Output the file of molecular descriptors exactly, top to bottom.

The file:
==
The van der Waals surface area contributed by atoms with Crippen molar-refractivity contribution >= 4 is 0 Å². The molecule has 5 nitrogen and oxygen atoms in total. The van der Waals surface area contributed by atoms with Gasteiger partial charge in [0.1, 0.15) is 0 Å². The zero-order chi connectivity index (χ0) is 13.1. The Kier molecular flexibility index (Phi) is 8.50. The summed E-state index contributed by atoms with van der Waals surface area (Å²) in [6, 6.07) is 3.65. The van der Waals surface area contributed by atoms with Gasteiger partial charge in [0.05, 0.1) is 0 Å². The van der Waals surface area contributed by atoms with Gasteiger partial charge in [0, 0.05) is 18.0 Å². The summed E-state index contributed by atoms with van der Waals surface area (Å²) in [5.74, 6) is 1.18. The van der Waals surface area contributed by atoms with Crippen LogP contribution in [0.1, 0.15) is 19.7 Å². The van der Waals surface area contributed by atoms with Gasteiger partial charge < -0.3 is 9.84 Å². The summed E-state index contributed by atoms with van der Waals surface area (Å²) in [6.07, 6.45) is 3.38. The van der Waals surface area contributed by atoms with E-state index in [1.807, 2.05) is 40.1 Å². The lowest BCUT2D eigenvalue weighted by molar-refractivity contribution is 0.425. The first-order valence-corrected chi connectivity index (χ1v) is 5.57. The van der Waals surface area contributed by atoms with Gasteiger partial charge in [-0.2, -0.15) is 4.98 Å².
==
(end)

The van der Waals surface area contributed by atoms with Crippen molar-refractivity contribution >= 4 is 0 Å². The molecule has 5 nitrogen and oxygen atoms in total. The van der Waals surface area contributed by atoms with Gasteiger partial charge in [0.1, 0.15) is 0 Å². The zero-order chi connectivity index (χ0) is 13.1. The Kier molecular flexibility index (Phi) is 8.50. The summed E-state index contributed by atoms with van der Waals surface area (Å²) in [6, 6.07) is 3.65. The van der Waals surface area contributed by atoms with Gasteiger partial charge in [0.05, 0.1) is 0 Å². The van der Waals surface area contributed by atoms with Gasteiger partial charge in [0, 0.05) is 18.0 Å². The summed E-state index contributed by atoms with van der Waals surface area (Å²) in [5.74, 6) is 1.18. The van der Waals surface area contributed by atoms with Crippen LogP contribution in [0.1, 0.15) is 19.7 Å². The van der Waals surface area contributed by atoms with Gasteiger partial charge < -0.3 is 9.84 Å². The summed E-state index contributed by atoms with van der Waals surface area (Å²) in [6.07, 6.45) is 3.38. The van der Waals surface area contributed by atoms with E-state index in [1.807, 2.05) is 40.1 Å². The lowest BCUT2D eigenvalue weighted by molar-refractivity contribution is 0.425. The first-order valence-corrected chi connectivity index (χ1v) is 5.57. The van der Waals surface area contributed by atoms with Gasteiger partial charge in [-0.2, -0.15) is 4.98 Å².